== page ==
Moreover, black tea undergoes two types of processing. The first one is known as the Orthodox method, where the leaves remain whole, and only undergo withering, rolling, oxidizing and drying stages. On the other hand, there is the Non-Orthodox or CTC (crush-tear-curl) method where the leaves are cut into fine, small pieces. This method ensures that the cut leaves expose more of the surface area to the oxidation process.
Moreover, the method ensures the leaves undergo withering, cutting, tearing, curling, oxidizing and drying. Because these methods can be rather time-consuming and demanding, most of the black tea processing is done on a large-scale with the help of automated machinery. Such processing and production ensure that the black tea develops a strong flavor that is very much enjoyed among the Western tea consumers.
Black Tea vs. Green Tea (Chemical Composition)
When it comes to the health benefits of black and green tea, and in terms of which one is healthier, it is important to take a look and the chemical composition of both. Now, the chemical composition of teas differs in regards to climate, season, soil, variety of the plant and the age of the leaf. However, both teas have a general, established chemical composition, and even though there are similarities, black and green tea differ in the content of certain compounds;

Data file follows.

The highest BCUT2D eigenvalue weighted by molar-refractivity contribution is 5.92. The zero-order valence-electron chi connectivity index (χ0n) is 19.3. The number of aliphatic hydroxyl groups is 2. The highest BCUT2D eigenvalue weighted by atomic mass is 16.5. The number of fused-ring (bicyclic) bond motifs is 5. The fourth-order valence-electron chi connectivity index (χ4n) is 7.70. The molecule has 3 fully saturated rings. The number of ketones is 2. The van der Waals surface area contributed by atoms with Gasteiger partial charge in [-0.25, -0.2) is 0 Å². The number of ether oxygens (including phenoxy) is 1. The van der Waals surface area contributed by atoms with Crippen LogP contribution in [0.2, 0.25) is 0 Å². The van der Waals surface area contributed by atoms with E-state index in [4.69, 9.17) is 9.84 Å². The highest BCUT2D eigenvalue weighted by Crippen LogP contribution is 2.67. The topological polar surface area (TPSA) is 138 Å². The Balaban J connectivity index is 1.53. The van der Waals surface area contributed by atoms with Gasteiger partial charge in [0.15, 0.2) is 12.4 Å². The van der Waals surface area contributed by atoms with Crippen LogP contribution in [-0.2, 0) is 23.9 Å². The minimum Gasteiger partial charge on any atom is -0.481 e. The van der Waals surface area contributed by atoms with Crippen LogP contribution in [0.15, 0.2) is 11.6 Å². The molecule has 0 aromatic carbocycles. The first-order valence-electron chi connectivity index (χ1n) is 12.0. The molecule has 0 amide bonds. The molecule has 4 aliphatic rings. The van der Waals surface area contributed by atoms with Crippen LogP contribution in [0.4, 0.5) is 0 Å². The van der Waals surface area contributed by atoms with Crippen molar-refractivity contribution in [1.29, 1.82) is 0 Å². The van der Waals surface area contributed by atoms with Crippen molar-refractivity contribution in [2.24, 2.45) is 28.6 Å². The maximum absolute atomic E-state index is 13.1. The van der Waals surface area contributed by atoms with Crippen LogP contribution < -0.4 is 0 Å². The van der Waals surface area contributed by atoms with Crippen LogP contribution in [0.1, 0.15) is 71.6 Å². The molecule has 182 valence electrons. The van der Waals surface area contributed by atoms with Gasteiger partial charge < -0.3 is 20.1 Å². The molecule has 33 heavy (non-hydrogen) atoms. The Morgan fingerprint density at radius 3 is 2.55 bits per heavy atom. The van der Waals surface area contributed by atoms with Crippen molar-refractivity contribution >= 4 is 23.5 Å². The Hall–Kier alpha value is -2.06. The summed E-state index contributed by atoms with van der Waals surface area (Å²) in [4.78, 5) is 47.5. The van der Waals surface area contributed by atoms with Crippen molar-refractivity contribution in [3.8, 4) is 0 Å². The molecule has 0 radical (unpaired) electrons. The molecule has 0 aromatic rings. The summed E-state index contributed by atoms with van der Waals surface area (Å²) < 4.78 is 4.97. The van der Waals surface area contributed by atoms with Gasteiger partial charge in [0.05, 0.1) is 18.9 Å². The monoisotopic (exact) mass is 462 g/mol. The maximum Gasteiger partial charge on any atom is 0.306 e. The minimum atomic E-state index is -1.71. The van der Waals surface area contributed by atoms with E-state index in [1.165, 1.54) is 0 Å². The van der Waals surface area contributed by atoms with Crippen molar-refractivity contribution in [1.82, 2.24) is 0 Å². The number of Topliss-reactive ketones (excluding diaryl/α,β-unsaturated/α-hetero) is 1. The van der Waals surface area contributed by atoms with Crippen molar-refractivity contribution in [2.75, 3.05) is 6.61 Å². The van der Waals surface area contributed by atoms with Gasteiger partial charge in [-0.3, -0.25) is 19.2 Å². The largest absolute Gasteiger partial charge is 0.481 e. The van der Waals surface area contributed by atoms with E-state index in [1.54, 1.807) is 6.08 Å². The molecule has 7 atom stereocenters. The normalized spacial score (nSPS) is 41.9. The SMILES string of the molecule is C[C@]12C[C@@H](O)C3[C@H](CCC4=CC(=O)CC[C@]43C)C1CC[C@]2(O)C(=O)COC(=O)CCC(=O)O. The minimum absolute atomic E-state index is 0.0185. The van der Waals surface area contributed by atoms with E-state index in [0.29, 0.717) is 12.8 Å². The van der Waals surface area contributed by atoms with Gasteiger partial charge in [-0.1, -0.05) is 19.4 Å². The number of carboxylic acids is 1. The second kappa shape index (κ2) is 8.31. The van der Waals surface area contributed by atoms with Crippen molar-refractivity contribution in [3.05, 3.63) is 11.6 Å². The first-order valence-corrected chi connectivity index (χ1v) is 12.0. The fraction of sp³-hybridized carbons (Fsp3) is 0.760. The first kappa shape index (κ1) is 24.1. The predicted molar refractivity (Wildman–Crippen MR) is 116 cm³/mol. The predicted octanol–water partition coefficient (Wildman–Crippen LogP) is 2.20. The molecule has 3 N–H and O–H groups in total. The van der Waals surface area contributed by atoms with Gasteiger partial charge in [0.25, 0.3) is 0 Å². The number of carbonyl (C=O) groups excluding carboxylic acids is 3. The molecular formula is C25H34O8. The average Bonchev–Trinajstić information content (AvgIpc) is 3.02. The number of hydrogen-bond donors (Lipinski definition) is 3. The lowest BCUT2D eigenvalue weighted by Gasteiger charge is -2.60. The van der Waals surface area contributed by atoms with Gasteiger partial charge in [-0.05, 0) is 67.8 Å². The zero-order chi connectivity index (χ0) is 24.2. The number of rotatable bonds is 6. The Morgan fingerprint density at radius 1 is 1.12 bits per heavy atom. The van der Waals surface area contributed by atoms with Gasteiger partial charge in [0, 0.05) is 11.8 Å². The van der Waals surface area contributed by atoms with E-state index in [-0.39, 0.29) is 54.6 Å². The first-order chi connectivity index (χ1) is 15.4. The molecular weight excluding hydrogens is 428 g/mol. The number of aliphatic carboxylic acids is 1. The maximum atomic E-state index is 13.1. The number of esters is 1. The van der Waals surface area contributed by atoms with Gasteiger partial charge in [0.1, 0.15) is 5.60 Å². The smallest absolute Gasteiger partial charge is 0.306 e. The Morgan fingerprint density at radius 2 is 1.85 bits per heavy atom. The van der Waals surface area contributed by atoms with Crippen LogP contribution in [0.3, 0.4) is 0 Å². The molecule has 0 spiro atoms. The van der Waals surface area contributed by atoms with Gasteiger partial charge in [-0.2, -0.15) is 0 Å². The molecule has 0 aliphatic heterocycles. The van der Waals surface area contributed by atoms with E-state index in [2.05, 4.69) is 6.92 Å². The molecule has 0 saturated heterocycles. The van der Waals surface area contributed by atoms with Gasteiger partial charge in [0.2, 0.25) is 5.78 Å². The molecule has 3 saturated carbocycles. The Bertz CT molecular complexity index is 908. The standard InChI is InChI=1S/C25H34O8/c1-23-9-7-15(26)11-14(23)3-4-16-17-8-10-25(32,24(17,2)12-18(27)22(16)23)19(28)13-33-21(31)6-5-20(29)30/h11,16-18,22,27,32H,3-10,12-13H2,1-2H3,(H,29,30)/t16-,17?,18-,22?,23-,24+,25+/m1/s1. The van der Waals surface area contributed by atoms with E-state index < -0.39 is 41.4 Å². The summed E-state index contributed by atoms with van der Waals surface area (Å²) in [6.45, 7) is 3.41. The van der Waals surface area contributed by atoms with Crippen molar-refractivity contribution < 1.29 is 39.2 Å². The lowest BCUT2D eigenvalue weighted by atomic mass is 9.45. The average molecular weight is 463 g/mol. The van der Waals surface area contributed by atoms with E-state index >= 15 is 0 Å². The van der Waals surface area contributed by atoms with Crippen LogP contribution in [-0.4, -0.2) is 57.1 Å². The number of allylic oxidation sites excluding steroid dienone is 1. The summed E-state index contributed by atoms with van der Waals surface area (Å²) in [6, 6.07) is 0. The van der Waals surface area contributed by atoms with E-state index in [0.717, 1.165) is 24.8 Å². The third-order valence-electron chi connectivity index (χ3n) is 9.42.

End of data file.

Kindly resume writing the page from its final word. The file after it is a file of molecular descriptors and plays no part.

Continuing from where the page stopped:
- Green Tea Compounds – green tea is known for its polyphenolic compounds, which include flavonoids and phenolic acids. Flavonoids are known to be responsible for the color of the tea as well as stronger flavor. However, the most important flavonoids, known as catechins as very much present in green tea contribute to the antioxidant levels in the tea. Other than these, green tea contains compounds like minerals, potassium, sodium, calcium, iron and of course, caffeine. The caffeine content in green tea differs between varieties but usually varies between 10 and 45mg per serving. Matcha green tea, on the other hand, contains up to 70mg of caffeine, and such high caffeine content it ascribed to it being powder instead of loose-leaf tea.